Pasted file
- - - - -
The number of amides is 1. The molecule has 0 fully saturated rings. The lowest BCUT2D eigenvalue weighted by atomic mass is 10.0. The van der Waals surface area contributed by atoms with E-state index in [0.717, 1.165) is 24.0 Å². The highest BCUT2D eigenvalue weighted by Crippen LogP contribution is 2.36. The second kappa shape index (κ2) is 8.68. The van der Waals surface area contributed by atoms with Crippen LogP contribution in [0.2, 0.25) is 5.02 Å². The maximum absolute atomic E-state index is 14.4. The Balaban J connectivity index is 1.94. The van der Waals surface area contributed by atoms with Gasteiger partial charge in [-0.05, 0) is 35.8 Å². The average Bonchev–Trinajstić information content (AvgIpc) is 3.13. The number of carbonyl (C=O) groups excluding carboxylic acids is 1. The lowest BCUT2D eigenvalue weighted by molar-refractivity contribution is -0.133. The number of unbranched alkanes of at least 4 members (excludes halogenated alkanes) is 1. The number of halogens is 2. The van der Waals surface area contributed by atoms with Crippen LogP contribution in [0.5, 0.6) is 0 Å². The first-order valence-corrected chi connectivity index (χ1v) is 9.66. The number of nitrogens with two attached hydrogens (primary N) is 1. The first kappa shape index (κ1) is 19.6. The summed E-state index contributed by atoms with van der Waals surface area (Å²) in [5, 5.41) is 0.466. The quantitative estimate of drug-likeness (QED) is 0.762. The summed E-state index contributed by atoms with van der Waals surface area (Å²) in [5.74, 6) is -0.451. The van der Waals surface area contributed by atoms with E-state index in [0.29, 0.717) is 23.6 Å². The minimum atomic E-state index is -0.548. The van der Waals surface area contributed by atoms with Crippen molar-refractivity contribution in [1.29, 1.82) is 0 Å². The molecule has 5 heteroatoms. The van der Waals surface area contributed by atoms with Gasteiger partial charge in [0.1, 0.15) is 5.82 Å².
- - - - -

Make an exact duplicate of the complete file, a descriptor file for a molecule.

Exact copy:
The number of amides is 1. The molecule has 0 fully saturated rings. The lowest BCUT2D eigenvalue weighted by atomic mass is 10.0. The van der Waals surface area contributed by atoms with E-state index in [0.717, 1.165) is 24.0 Å². The highest BCUT2D eigenvalue weighted by Crippen LogP contribution is 2.36. The second kappa shape index (κ2) is 8.68. The van der Waals surface area contributed by atoms with Crippen LogP contribution in [0.2, 0.25) is 5.02 Å². The maximum absolute atomic E-state index is 14.4. The Balaban J connectivity index is 1.94. The van der Waals surface area contributed by atoms with Gasteiger partial charge in [-0.05, 0) is 35.8 Å². The average Bonchev–Trinajstić information content (AvgIpc) is 3.13. The number of carbonyl (C=O) groups excluding carboxylic acids is 1. The lowest BCUT2D eigenvalue weighted by molar-refractivity contribution is -0.133. The number of unbranched alkanes of at least 4 members (excludes halogenated alkanes) is 1. The number of halogens is 2. The van der Waals surface area contributed by atoms with Crippen LogP contribution in [0.5, 0.6) is 0 Å². The first-order valence-corrected chi connectivity index (χ1v) is 9.66. The number of nitrogens with two attached hydrogens (primary N) is 1. The first kappa shape index (κ1) is 19.6. The summed E-state index contributed by atoms with van der Waals surface area (Å²) in [5, 5.41) is 0.466. The quantitative estimate of drug-likeness (QED) is 0.762. The summed E-state index contributed by atoms with van der Waals surface area (Å²) in [5.74, 6) is -0.451. The van der Waals surface area contributed by atoms with E-state index in [0.29, 0.717) is 23.6 Å². The minimum atomic E-state index is -0.548. The van der Waals surface area contributed by atoms with Crippen molar-refractivity contribution in [1.29, 1.82) is 0 Å². The molecule has 5 heteroatoms. The van der Waals surface area contributed by atoms with Gasteiger partial charge in [0.1, 0.15) is 5.82 Å².